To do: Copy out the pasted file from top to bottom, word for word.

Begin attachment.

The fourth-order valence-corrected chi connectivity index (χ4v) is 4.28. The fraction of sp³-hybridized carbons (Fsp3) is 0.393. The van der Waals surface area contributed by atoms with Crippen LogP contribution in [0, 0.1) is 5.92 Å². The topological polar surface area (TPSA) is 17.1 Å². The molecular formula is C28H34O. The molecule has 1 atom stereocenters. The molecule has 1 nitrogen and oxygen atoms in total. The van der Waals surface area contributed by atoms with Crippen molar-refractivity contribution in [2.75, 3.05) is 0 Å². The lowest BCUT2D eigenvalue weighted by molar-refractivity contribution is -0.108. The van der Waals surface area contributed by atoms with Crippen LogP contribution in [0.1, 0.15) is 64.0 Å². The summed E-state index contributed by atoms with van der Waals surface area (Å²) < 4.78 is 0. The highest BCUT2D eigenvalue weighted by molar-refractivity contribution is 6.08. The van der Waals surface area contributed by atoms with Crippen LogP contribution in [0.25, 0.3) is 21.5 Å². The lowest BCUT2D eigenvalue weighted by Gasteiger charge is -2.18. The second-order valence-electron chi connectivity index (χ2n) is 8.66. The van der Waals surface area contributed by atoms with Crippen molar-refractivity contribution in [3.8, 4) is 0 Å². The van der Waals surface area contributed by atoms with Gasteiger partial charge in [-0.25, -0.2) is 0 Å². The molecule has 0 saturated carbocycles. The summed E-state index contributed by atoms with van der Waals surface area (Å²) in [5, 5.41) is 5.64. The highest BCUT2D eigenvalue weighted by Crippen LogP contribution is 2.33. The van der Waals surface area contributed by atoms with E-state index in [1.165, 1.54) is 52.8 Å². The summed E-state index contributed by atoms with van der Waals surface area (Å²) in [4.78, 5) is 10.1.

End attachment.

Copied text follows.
The fourth-order valence-corrected chi connectivity index (χ4v) is 4.28. The fraction of sp³-hybridized carbons (Fsp3) is 0.393. The van der Waals surface area contributed by atoms with Crippen LogP contribution in [0, 0.1) is 5.92 Å². The topological polar surface area (TPSA) is 17.1 Å². The molecular formula is C28H34O. The molecule has 1 atom stereocenters. The molecule has 1 nitrogen and oxygen atoms in total. The van der Waals surface area contributed by atoms with Crippen molar-refractivity contribution in [2.75, 3.05) is 0 Å². The lowest BCUT2D eigenvalue weighted by molar-refractivity contribution is -0.108. The van der Waals surface area contributed by atoms with Crippen LogP contribution in [0.1, 0.15) is 64.0 Å². The summed E-state index contributed by atoms with van der Waals surface area (Å²) < 4.78 is 0. The highest BCUT2D eigenvalue weighted by molar-refractivity contribution is 6.08. The van der Waals surface area contributed by atoms with Crippen LogP contribution in [0.25, 0.3) is 21.5 Å². The lowest BCUT2D eigenvalue weighted by Gasteiger charge is -2.18. The second-order valence-electron chi connectivity index (χ2n) is 8.66. The van der Waals surface area contributed by atoms with Crippen molar-refractivity contribution in [3.8, 4) is 0 Å². The van der Waals surface area contributed by atoms with Gasteiger partial charge in [-0.25, -0.2) is 0 Å². The molecule has 0 saturated carbocycles. The summed E-state index contributed by atoms with van der Waals surface area (Å²) in [5, 5.41) is 5.64. The highest BCUT2D eigenvalue weighted by Crippen LogP contribution is 2.33. The van der Waals surface area contributed by atoms with E-state index in [1.165, 1.54) is 52.8 Å². The summed E-state index contributed by atoms with van der Waals surface area (Å²) in [4.78, 5) is 10.1.